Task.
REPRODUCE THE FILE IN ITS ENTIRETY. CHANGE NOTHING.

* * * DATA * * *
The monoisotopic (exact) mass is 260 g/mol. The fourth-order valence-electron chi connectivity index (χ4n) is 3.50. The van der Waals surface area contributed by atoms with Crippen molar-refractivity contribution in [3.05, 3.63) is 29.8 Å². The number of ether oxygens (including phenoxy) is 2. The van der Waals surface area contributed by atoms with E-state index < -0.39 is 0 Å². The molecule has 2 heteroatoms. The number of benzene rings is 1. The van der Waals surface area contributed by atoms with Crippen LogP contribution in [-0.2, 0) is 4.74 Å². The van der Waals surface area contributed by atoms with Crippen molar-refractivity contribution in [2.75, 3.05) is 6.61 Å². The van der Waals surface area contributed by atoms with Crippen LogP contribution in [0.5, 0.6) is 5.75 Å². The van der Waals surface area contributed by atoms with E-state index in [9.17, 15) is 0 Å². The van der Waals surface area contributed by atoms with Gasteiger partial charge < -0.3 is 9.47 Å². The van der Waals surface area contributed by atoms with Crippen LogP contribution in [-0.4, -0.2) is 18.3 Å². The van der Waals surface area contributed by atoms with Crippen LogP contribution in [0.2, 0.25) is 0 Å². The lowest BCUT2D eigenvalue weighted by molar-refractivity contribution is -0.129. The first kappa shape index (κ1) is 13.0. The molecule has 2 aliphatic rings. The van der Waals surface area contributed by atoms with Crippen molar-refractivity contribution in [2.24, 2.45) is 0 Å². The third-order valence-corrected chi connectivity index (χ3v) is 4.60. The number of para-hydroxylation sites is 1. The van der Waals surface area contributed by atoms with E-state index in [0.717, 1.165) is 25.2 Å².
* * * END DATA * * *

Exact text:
The monoisotopic (exact) mass is 260 g/mol. The fourth-order valence-electron chi connectivity index (χ4n) is 3.50. The van der Waals surface area contributed by atoms with Crippen molar-refractivity contribution in [3.05, 3.63) is 29.8 Å². The number of ether oxygens (including phenoxy) is 2. The van der Waals surface area contributed by atoms with E-state index < -0.39 is 0 Å². The molecule has 2 heteroatoms. The number of benzene rings is 1. The van der Waals surface area contributed by atoms with Crippen LogP contribution in [-0.2, 0) is 4.74 Å². The van der Waals surface area contributed by atoms with Crippen molar-refractivity contribution in [2.75, 3.05) is 6.61 Å². The van der Waals surface area contributed by atoms with Crippen LogP contribution in [0.5, 0.6) is 5.75 Å². The van der Waals surface area contributed by atoms with E-state index in [9.17, 15) is 0 Å². The van der Waals surface area contributed by atoms with Gasteiger partial charge < -0.3 is 9.47 Å². The van der Waals surface area contributed by atoms with Crippen LogP contribution in [-0.4, -0.2) is 18.3 Å². The van der Waals surface area contributed by atoms with Crippen LogP contribution in [0.2, 0.25) is 0 Å². The lowest BCUT2D eigenvalue weighted by molar-refractivity contribution is -0.129. The first kappa shape index (κ1) is 13.0. The molecule has 2 aliphatic rings. The van der Waals surface area contributed by atoms with Crippen molar-refractivity contribution in [2.24, 2.45) is 0 Å². The third-order valence-corrected chi connectivity index (χ3v) is 4.60. The number of para-hydroxylation sites is 1. The van der Waals surface area contributed by atoms with E-state index in [0.717, 1.165) is 25.2 Å².